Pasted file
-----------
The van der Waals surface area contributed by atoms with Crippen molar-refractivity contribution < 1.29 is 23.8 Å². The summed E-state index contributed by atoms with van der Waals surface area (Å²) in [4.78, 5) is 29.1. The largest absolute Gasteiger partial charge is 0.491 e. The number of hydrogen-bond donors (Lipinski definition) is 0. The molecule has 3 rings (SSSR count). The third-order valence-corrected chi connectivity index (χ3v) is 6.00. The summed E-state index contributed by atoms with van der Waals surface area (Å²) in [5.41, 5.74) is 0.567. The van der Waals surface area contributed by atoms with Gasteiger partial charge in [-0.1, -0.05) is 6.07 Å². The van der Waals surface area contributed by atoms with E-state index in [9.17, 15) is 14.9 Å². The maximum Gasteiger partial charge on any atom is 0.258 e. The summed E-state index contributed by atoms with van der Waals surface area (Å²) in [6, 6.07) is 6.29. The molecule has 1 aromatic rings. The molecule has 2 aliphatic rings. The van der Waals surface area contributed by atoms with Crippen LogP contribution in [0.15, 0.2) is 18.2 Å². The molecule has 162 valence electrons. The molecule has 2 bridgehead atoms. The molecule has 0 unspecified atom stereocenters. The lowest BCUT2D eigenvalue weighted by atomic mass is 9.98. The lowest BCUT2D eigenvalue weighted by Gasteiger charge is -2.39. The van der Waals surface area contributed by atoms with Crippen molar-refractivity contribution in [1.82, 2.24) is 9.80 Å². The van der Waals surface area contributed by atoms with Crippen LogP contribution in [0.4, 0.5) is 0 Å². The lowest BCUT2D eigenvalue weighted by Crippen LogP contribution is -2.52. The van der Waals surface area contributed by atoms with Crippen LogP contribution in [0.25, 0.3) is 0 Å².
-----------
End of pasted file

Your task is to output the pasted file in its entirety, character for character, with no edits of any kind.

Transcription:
The van der Waals surface area contributed by atoms with Crippen molar-refractivity contribution < 1.29 is 23.8 Å². The summed E-state index contributed by atoms with van der Waals surface area (Å²) in [4.78, 5) is 29.1. The largest absolute Gasteiger partial charge is 0.491 e. The number of hydrogen-bond donors (Lipinski definition) is 0. The molecule has 3 rings (SSSR count). The third-order valence-corrected chi connectivity index (χ3v) is 6.00. The summed E-state index contributed by atoms with van der Waals surface area (Å²) in [5.41, 5.74) is 0.567. The van der Waals surface area contributed by atoms with Gasteiger partial charge in [-0.1, -0.05) is 6.07 Å². The van der Waals surface area contributed by atoms with E-state index in [9.17, 15) is 14.9 Å². The maximum Gasteiger partial charge on any atom is 0.258 e. The summed E-state index contributed by atoms with van der Waals surface area (Å²) in [6, 6.07) is 6.29. The molecule has 1 aromatic rings. The molecule has 2 aliphatic rings. The van der Waals surface area contributed by atoms with Crippen LogP contribution in [0.15, 0.2) is 18.2 Å². The molecule has 162 valence electrons. The molecule has 2 bridgehead atoms. The molecule has 0 unspecified atom stereocenters. The lowest BCUT2D eigenvalue weighted by atomic mass is 9.98. The lowest BCUT2D eigenvalue weighted by Gasteiger charge is -2.39. The van der Waals surface area contributed by atoms with Crippen molar-refractivity contribution in [1.82, 2.24) is 9.80 Å². The van der Waals surface area contributed by atoms with Crippen LogP contribution in [0.4, 0.5) is 0 Å². The lowest BCUT2D eigenvalue weighted by Crippen LogP contribution is -2.52. The van der Waals surface area contributed by atoms with Crippen LogP contribution in [0.25, 0.3) is 0 Å².